Mark-kang(Eyvind Kang’s ensemble. Photo courtesy of Mark Kirschbaum)

The next piece was a quick three-minute hit from (more…)

Concert(s) review: John Zorn & friends improvising at the Stone

It’s become somewhat of a tradition for John Zorn to hold a series of improv concerts at the end of the year with a whole passel of downtown NYC musicians taking part. The concerts raise money for the Stone, the experimental music venue in Alphabet City. (That’s a neighborhood in New York, for those who aren’t familiar.) My office closes down between Christmas and New Years Day, so for the last few years I’ve made an effort to come down for some of the improv concerts. This year they did a five-night run and I made it to four of them, making it the fourth year I went to four sets of year-end improv at the Stone. Very symmetrical of me!

The fun of these concerts is the surprise element: you really never know what you’re going to get. The basic formula is for John Zorn plus maybe eight or nine other musicians to show up, and they all hang out in the basement and periodically send up small groups of musicians (usually 2-5) to play a fully improvised piece. Then for a finale they all get on stage together and perform. (This last piece can be a bit bizarre depending on the makeup of the group – you might have more pianists than pianos, more drummers than drum kits, more guitarists than amps, or simply too many people to fit on stage – but the name of the game is improvisation, so they always make it work!)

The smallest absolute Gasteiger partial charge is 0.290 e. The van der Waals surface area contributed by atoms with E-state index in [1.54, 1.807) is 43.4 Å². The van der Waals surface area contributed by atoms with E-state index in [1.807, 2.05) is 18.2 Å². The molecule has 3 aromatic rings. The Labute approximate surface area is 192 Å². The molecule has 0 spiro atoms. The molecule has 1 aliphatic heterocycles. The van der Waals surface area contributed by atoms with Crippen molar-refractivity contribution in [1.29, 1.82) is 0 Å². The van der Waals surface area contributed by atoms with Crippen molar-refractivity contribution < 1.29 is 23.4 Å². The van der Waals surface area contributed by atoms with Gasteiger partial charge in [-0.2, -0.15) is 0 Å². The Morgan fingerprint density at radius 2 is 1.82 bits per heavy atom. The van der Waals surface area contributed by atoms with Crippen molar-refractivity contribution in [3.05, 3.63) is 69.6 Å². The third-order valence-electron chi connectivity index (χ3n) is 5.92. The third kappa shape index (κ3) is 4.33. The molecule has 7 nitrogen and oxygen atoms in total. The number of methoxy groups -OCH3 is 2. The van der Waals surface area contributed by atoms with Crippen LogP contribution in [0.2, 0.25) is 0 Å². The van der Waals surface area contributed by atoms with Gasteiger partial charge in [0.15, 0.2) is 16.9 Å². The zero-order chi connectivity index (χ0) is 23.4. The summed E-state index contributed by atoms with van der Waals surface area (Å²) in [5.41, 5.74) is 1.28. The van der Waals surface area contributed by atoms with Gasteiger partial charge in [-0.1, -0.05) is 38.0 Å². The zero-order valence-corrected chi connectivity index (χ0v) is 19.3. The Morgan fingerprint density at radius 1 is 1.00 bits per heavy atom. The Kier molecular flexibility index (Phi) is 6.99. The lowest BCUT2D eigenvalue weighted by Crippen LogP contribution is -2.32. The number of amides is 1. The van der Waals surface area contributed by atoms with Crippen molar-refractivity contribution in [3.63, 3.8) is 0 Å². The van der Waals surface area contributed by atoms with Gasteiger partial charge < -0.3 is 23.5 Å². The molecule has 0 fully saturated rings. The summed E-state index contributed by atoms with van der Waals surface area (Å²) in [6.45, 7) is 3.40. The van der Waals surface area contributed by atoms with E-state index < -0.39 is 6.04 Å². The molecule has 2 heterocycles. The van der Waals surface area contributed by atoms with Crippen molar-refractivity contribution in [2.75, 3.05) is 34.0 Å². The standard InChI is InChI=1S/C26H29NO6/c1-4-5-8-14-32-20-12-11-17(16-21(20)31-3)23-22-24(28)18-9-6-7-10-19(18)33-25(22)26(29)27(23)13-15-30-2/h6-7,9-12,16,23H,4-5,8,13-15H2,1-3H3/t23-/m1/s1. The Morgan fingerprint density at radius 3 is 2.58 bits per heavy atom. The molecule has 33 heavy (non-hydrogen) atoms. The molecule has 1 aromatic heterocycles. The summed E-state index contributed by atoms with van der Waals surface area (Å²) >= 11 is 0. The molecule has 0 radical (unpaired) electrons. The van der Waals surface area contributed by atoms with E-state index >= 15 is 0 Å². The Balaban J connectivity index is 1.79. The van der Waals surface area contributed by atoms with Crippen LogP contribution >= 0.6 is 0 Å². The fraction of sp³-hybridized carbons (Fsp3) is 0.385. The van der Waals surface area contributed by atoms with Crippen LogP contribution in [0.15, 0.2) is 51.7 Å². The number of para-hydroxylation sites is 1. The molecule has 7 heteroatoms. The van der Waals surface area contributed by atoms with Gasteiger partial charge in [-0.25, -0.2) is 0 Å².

One of the more interesting aspects of these shows is that Zorn will throw together musicians from all kinds of genres and just see what happens – classical, jazz, rock, avant garde, they just get put on stage and they have to come up with something on the spot. It’s always fun to see what works and what doesn’t – and more importantly, which musicians are up to the challenge. Often you will see people performing who had not only never played together before, but had never even met. It doesn’t always work, but the surprising moments of brilliance are worth it.

I took a bunch of surreptitious flashless photos, as usual, so I thought I’d try out a little photo gallery thingy with my favorite pics from this week’s concerts:

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(I’m going to ask your forgiveness in advance if I miss or screw up any names here, there were so many different musicians and this was the first time I’d seen a lot of them…)

The first of the four concerts this year was on (more…)